Apprenticeships: IBEW Local 1547: lighting up the state.
With the largest union organization in Alaska at roughly 4,700 members, IBEW Local 1547 also boasts the largest apprenticeship program. One in five apprentices studying in the state is part of the IBEW Local 1547 apprenticeship program.
"The apprenticeship program is an avenue for people in the state of Alaska to learn a trade they can use all their life and work in the industry," says Dave Reaves, assistant business manager of the Anchorage office of IBEW Local 1547.
In cooperation with the National Electrical Contractors Association, or NECA, IBEW Local 1547 runs a statewide apprenticeship program, with training taking place at the union's training facilities either in Fairbanks or in Anchorage. The union also has offices in Juneau and Ketchikan and apprentices across the state, but apprentices travel from the outlying communities to Anchorage or Fairbanks for the seven- or eight-week training sessions.
"We took in about one hundred [apprentices] in the last twelve months," says training director Jon Medaris. "Most of that was during the summer."
Medaris says apprentices are accepted throughout the year. When a union member retires or a new position opens up, an apprentice gets a spot and begins training and working toward his or her journeyman status.
"We take them in as fast as we can put them to work," he says. "If we have an opportunity to put someone in a job, we'll take someone in."
It's not an easy program to get into, he says.
"We had over four hundred applicants this year. It's a competitive process. There were a lot of good applicants that didn't get into the program this year," Medaris says.
He says he encourages the applicants to keep trying. Once in the program, they generally have a thirty-year career ahead of them, he says, so a couple years spent waiting for an apprenticeship slot to open isn't a big deal in the long run.
IBEW and NECA, Partnership for the Future
The training program is jointly coordinated by IBEW Local 1547 and the Alaska Chapter of NECA. The Alaska Joint Electrical Apprenticeship and Training Trust, or AJEATT, administers the program. NECA Alaska chapter executive Larry Bell says NECA represents the companies that employ IBEW members.
"NECA is an association of electrical contractors that are union signatory," Bell says. "IBEW represents the workforce for a NECA contractor, it is where they go to work."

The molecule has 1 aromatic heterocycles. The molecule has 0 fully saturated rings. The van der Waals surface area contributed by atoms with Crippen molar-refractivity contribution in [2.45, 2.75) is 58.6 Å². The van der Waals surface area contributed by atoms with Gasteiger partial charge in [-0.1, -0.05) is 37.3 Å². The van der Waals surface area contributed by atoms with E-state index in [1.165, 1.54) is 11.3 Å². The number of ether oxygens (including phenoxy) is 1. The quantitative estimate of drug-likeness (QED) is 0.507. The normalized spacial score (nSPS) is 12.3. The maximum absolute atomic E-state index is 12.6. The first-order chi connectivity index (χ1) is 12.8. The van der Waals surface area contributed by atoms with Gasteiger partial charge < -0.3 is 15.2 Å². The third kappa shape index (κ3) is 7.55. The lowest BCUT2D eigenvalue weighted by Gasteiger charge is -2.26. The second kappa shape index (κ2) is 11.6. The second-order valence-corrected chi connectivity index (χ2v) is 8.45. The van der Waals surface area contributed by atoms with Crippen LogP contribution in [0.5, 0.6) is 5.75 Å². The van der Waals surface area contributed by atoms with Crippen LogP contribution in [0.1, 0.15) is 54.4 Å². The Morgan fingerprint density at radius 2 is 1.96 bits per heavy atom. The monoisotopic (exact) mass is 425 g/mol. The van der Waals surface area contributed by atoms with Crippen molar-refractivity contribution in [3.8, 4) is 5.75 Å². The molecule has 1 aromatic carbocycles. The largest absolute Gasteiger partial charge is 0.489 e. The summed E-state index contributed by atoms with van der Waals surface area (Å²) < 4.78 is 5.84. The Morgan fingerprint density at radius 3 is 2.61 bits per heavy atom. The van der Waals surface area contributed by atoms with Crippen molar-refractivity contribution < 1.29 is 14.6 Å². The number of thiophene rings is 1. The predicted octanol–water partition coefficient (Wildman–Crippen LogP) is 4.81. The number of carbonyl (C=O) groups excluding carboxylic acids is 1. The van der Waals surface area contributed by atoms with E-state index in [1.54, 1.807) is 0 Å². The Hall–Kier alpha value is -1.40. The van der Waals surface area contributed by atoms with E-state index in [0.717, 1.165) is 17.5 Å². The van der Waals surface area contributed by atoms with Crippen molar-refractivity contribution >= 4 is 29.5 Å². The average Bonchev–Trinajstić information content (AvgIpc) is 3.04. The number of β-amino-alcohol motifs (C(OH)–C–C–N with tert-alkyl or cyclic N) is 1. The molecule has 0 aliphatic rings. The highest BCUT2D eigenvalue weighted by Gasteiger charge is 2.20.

It takes more than $2 million a year to run the training program, which has several, mostly part-time, trainers and a few full-time staff, like Medaris. The program is paid for through employer/member contributions negotiated into the wage and benefit packages, typically at the rage of about 95 cents per hour.
It's a partnership that has been in place since 1941. Bell says it's beneficial for contractors to participate in the program.
"Our contractors have bought into the idea that combining classroom instruction on electrical theory, standards, and safe practices with actual on-the-job training is the best practice for workforce development," Bell says.
One Union, Three Main Branches
IBEW Local 1547 apprentices have an opportunity to narrow their focus on a chosen field right from the start. Apprentices train to become wiremen, linemen, or telecommunication workers. A handful also trains as tree trimmers who clear power line paths.
Apprentices interview with one branch or another. AJEATT interview committees generally have four industry-specific members, half of them made up of employers and half union representatives. Two members from each side represent the three classifications of training.
Each discipline has different training requirements. While a wiremen applicant might be selected as an apprentice and sent right into the field, linemen typically go through training first, to learn how to climb poles and work around the high-voltage wires they will be dealing with.
"The job is so dangerous, we want to make sure they can safely be part of a crew ... before they go out there on the job," Medaris says.
Apprentices in each classification spend about 8,000 hours working in the field. Another 1,000 to 1,400 hours, depending on the classification, is spent in the classroom.
Linemen go through three eight-week training sessions, he says. Telecommunications workers go through two eight-week sessions and two six-week sessions. Wiremen go through five seven-week sessions.
Medaris says it takes apprentices about five years to complete the program--sometimes longer if work isn't readily available.
"Construction is seasonal, so it just depends on what kinds of jobs they get on and whether they get a lot of overtime on the job or not," he says.
While they're working their way through the program, apprentices earn a fraction of what journeymen IBEW members make. Pay starts out at 50 percent of the wages of a journeyman in whichever classification the apprentice is training for. That's generally between $20 and $25 per hour plus benefits, Medaris says. After roughly every 1,000 hours of completed work, the apprentice gets a 5 percent pay increase.